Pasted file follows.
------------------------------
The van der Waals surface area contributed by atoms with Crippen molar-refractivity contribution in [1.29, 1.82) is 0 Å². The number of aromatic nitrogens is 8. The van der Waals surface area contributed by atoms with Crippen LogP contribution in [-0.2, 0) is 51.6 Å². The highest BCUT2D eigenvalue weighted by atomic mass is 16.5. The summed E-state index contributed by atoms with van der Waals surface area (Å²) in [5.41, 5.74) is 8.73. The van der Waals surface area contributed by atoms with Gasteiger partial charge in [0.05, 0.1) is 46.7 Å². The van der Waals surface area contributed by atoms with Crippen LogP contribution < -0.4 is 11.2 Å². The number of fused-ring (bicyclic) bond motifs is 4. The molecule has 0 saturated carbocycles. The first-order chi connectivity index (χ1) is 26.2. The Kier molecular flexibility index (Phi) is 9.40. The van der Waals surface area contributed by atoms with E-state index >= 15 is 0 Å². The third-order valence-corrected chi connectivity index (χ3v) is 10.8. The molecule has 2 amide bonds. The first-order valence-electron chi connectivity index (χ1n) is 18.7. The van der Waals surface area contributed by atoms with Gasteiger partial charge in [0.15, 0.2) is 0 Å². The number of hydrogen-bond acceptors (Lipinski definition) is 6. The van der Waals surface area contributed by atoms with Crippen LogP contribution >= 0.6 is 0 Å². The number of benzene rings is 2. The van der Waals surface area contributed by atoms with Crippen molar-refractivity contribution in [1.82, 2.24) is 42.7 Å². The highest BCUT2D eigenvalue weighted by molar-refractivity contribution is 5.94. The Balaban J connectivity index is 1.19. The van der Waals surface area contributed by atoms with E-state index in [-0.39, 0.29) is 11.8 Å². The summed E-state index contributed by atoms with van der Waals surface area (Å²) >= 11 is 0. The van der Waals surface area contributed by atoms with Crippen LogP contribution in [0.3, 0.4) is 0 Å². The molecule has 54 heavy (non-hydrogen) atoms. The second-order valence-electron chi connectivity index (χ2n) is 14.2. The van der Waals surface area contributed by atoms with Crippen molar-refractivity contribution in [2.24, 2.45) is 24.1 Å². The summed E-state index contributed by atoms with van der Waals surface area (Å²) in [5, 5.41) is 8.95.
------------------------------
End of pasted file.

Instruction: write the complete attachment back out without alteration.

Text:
The van der Waals surface area contributed by atoms with Crippen molar-refractivity contribution in [1.29, 1.82) is 0 Å². The number of aromatic nitrogens is 8. The van der Waals surface area contributed by atoms with Crippen LogP contribution in [-0.2, 0) is 51.6 Å². The highest BCUT2D eigenvalue weighted by atomic mass is 16.5. The summed E-state index contributed by atoms with van der Waals surface area (Å²) in [5.41, 5.74) is 8.73. The van der Waals surface area contributed by atoms with Gasteiger partial charge in [0.05, 0.1) is 46.7 Å². The van der Waals surface area contributed by atoms with Crippen LogP contribution < -0.4 is 11.2 Å². The number of fused-ring (bicyclic) bond motifs is 4. The molecule has 0 saturated carbocycles. The first-order chi connectivity index (χ1) is 26.2. The Kier molecular flexibility index (Phi) is 9.40. The van der Waals surface area contributed by atoms with E-state index >= 15 is 0 Å². The third-order valence-corrected chi connectivity index (χ3v) is 10.8. The molecule has 2 amide bonds. The first-order valence-electron chi connectivity index (χ1n) is 18.7. The van der Waals surface area contributed by atoms with Gasteiger partial charge in [0.15, 0.2) is 0 Å². The number of hydrogen-bond acceptors (Lipinski definition) is 6. The van der Waals surface area contributed by atoms with Crippen LogP contribution >= 0.6 is 0 Å². The number of benzene rings is 2. The van der Waals surface area contributed by atoms with Crippen molar-refractivity contribution in [1.82, 2.24) is 42.7 Å². The highest BCUT2D eigenvalue weighted by molar-refractivity contribution is 5.94. The Balaban J connectivity index is 1.19. The van der Waals surface area contributed by atoms with E-state index in [-0.39, 0.29) is 11.8 Å². The summed E-state index contributed by atoms with van der Waals surface area (Å²) >= 11 is 0. The van der Waals surface area contributed by atoms with Crippen LogP contribution in [0.3, 0.4) is 0 Å². The molecule has 54 heavy (non-hydrogen) atoms. The second-order valence-electron chi connectivity index (χ2n) is 14.2. The van der Waals surface area contributed by atoms with Crippen molar-refractivity contribution in [2.24, 2.45) is 24.1 Å². The summed E-state index contributed by atoms with van der Waals surface area (Å²) in [5, 5.41) is 8.95.